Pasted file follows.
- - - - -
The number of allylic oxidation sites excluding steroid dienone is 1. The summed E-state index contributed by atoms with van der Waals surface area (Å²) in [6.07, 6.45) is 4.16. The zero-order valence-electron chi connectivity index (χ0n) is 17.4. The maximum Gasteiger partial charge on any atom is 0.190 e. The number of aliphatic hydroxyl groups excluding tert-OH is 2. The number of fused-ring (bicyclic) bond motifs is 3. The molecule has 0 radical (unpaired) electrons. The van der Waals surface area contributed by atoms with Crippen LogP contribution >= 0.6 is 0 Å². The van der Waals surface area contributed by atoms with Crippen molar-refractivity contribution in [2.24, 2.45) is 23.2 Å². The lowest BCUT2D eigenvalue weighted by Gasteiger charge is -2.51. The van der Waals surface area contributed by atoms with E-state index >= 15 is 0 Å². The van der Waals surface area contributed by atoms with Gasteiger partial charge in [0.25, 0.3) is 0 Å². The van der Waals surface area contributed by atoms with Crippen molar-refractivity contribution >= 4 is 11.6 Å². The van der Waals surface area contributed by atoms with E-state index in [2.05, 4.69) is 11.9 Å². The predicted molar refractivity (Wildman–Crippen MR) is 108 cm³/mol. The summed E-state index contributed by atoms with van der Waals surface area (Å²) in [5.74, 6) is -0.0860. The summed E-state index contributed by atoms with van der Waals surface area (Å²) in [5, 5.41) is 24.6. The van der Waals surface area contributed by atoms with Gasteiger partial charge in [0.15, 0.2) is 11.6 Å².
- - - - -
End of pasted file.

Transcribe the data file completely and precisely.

The number of allylic oxidation sites excluding steroid dienone is 1. The summed E-state index contributed by atoms with van der Waals surface area (Å²) in [6.07, 6.45) is 4.16. The zero-order valence-electron chi connectivity index (χ0n) is 17.4. The maximum Gasteiger partial charge on any atom is 0.190 e. The number of aliphatic hydroxyl groups excluding tert-OH is 2. The number of fused-ring (bicyclic) bond motifs is 3. The molecule has 0 radical (unpaired) electrons. The van der Waals surface area contributed by atoms with Crippen LogP contribution >= 0.6 is 0 Å². The van der Waals surface area contributed by atoms with Crippen molar-refractivity contribution in [2.24, 2.45) is 23.2 Å². The lowest BCUT2D eigenvalue weighted by Gasteiger charge is -2.51. The van der Waals surface area contributed by atoms with E-state index >= 15 is 0 Å². The van der Waals surface area contributed by atoms with Gasteiger partial charge in [0.25, 0.3) is 0 Å². The van der Waals surface area contributed by atoms with Crippen molar-refractivity contribution >= 4 is 11.6 Å². The van der Waals surface area contributed by atoms with E-state index in [2.05, 4.69) is 11.9 Å². The predicted molar refractivity (Wildman–Crippen MR) is 108 cm³/mol. The summed E-state index contributed by atoms with van der Waals surface area (Å²) in [5.74, 6) is -0.0860. The summed E-state index contributed by atoms with van der Waals surface area (Å²) in [5, 5.41) is 24.6. The van der Waals surface area contributed by atoms with Gasteiger partial charge in [0.15, 0.2) is 11.6 Å².